There are times when your character will be downed himself.  Which will put you in a hack mode, allowing you to jump into another character on the board.  If you are playing by yourself you can hack into your A.I. ally.  Or you can hack into any of the computer characters that you have mindjacked on the board that are still alive.  Even further there are civilians peppered in throughout the levels that can be mindjacked as well.  The only real way to completely fail a level is if there are no hosts to hack into. At which point the level must be restarted.  Sound confusing?  It is, a little bit.  Though it’s done really well for the most part.

Mindjacking is certainly the shining point of the experience.  It also carries into multiplayer as well as you can hack into other games on the network.  By hacking into another persons game you can align yourself with other players, or try to impede their progress through the level.  In either case it’s kind of fun, but working together takes a great deal of teamwork.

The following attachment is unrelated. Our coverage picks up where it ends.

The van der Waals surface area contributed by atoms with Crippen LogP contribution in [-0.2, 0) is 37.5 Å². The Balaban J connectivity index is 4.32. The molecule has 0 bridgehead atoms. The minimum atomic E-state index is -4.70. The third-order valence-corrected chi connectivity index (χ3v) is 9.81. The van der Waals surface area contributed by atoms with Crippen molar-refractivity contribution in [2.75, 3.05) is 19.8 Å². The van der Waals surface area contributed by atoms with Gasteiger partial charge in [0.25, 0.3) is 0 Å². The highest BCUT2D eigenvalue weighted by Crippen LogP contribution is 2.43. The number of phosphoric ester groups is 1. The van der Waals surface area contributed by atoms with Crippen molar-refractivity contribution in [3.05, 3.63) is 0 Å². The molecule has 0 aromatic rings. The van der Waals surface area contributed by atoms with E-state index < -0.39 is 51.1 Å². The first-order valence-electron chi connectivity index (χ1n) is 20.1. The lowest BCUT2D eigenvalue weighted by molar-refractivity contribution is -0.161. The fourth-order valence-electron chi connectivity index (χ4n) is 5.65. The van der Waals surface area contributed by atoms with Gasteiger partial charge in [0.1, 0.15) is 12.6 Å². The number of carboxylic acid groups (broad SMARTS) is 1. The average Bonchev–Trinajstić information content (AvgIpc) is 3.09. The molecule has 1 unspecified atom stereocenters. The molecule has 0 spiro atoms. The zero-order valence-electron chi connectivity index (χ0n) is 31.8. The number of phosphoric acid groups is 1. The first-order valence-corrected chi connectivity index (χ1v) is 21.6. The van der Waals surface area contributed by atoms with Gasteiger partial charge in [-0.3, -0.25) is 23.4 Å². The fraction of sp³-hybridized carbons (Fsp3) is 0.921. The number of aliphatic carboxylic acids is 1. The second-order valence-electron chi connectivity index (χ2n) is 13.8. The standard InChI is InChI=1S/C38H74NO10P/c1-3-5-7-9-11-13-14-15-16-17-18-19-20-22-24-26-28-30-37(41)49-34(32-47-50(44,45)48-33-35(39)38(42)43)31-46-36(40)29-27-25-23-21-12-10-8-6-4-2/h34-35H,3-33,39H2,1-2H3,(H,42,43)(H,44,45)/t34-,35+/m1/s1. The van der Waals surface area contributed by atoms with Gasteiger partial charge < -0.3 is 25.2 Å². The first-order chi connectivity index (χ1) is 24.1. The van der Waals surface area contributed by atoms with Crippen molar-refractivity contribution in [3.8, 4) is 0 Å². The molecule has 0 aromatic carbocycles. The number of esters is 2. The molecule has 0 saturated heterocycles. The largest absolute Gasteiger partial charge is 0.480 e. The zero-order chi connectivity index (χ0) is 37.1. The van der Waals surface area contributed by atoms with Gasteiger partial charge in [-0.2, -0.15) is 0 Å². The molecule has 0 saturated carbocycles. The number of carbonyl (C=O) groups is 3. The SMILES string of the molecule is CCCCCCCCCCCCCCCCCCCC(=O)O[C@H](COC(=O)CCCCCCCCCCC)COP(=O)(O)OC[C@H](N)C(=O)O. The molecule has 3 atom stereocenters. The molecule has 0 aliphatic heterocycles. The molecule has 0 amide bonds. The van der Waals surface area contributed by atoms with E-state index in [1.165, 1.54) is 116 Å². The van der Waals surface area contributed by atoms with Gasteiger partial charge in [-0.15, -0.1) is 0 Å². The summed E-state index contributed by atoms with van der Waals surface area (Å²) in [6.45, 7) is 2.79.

Hacking into another players game was not without problems.  The host can boot you at any time, and I didn’t play a match where I wasn’t booted from the game because my side was winning.  Which was often, and this certainly isn’t a brag as much as it is a bit of a flaw in some of the level design for both sides.  Because with the dynamic of being able to hop in and out of characters the action gets quite hectic.  And there are many times when it seems that hero side is at a disadvantage.